Lizzie is a nice girl, a normal girl, a good girl. She does her homework, is trusted by her mother, doesn’t challenge social conventions, keeps out of trouble and stays under the radar. It is difficult to present her as a strong and complex heroine as she is, frankly, a little bland. On the other hand, she is also an everygirl, and this should make it easy for many readers to relate to her. One of the main deficiencies of the book is that is takes a long time for Lizzie to develop at all, and that when she does, it feels like the very very beginning of the process. Suddenly, at the end of the novel, she makes a number of strange and surprising choices. She does actually have some definite personality traits, but these go uninvestigated. Why is Lizzie too proud to accept help? What are her desires? Why does she like Garrett, her sister’s boyfriend? What is she afraid of? Why is she willing to punish herself and to give up on the things she thought she wanted? These are all questions for possible discussion.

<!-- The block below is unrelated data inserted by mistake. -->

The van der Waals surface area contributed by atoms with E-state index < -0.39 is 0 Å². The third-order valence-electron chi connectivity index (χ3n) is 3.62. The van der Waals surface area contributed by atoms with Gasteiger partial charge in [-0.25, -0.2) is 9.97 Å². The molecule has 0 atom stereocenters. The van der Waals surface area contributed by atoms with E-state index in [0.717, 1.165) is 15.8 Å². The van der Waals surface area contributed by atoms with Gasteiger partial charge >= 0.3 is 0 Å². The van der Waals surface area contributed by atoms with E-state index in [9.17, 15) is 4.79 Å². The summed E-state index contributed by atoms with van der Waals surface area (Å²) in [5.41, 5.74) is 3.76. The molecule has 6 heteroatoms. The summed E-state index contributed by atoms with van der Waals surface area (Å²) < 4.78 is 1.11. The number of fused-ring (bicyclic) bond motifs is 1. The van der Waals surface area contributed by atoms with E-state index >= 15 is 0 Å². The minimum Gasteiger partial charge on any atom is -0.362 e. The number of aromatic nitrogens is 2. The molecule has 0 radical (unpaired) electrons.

The strength of The Goodbye Girls is really its portrayal of friendship. This is a true gal pal story where the two main characters feel like real best friends. Willa and Lizzie are the quintessential duo, the comfortable, supportive best friends who do everything together and constitute each other’s worlds. Much of the story details their escapades, including regular daily routine dialogue as well as their inventive business plan and its execution. The girls are both dealing with single parent families. Lizzie’s father has been dead for many years while Willa’s parents are newly-separated. They try to figure out what makes relationships work and why they fail. The main crisis of the book is not the band trip or the sabotage of the breakup business, but the fracture in the girls’ relationship when Lizzie is forced to keep the relationship between her mother and Willa’s father a secret from Willa.